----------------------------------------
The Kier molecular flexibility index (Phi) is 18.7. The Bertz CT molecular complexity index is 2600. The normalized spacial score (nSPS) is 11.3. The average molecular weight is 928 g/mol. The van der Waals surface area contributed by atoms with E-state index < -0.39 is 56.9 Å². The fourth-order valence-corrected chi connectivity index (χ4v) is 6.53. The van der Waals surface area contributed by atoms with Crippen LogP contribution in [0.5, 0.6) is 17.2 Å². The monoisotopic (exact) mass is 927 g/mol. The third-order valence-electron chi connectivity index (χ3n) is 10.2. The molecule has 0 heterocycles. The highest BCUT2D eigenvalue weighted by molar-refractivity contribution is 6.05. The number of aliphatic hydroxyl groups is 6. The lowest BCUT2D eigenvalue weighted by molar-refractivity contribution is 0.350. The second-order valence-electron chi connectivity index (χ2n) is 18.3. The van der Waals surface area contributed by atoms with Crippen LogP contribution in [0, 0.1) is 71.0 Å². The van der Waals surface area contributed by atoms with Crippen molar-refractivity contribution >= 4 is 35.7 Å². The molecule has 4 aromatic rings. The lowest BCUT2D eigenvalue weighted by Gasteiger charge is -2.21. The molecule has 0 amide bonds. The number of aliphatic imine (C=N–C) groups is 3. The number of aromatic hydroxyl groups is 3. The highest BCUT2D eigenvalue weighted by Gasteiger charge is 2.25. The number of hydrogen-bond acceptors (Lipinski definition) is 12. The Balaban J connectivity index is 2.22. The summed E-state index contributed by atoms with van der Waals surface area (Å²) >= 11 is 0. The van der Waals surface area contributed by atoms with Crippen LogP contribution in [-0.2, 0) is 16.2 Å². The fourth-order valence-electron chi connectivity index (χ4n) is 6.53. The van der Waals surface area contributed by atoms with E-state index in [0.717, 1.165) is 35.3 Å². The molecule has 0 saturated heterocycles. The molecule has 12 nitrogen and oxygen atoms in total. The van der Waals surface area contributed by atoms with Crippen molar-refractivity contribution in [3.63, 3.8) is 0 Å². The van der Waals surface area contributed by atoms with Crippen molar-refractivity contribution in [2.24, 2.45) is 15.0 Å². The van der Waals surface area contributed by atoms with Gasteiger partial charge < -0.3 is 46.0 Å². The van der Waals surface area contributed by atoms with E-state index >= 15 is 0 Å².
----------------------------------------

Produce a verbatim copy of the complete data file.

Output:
The Kier molecular flexibility index (Phi) is 18.7. The Bertz CT molecular complexity index is 2600. The normalized spacial score (nSPS) is 11.3. The average molecular weight is 928 g/mol. The van der Waals surface area contributed by atoms with E-state index < -0.39 is 56.9 Å². The fourth-order valence-corrected chi connectivity index (χ4v) is 6.53. The van der Waals surface area contributed by atoms with Crippen LogP contribution in [0.5, 0.6) is 17.2 Å². The monoisotopic (exact) mass is 927 g/mol. The third-order valence-electron chi connectivity index (χ3n) is 10.2. The molecule has 0 heterocycles. The highest BCUT2D eigenvalue weighted by molar-refractivity contribution is 6.05. The number of aliphatic hydroxyl groups is 6. The lowest BCUT2D eigenvalue weighted by molar-refractivity contribution is 0.350. The second-order valence-electron chi connectivity index (χ2n) is 18.3. The van der Waals surface area contributed by atoms with Crippen LogP contribution in [0, 0.1) is 71.0 Å². The van der Waals surface area contributed by atoms with Crippen molar-refractivity contribution >= 4 is 35.7 Å². The molecule has 4 aromatic rings. The lowest BCUT2D eigenvalue weighted by Gasteiger charge is -2.21. The molecule has 0 amide bonds. The number of aliphatic imine (C=N–C) groups is 3. The number of aromatic hydroxyl groups is 3. The highest BCUT2D eigenvalue weighted by Gasteiger charge is 2.25. The number of hydrogen-bond acceptors (Lipinski definition) is 12. The Balaban J connectivity index is 2.22. The summed E-state index contributed by atoms with van der Waals surface area (Å²) >= 11 is 0. The van der Waals surface area contributed by atoms with Crippen LogP contribution in [-0.2, 0) is 16.2 Å². The fourth-order valence-electron chi connectivity index (χ4n) is 6.53. The van der Waals surface area contributed by atoms with E-state index in [0.717, 1.165) is 35.3 Å². The molecule has 0 saturated heterocycles. The molecule has 12 nitrogen and oxygen atoms in total. The van der Waals surface area contributed by atoms with Crippen molar-refractivity contribution in [3.63, 3.8) is 0 Å². The van der Waals surface area contributed by atoms with Crippen molar-refractivity contribution in [2.24, 2.45) is 15.0 Å². The van der Waals surface area contributed by atoms with Gasteiger partial charge < -0.3 is 46.0 Å². The van der Waals surface area contributed by atoms with E-state index >= 15 is 0 Å².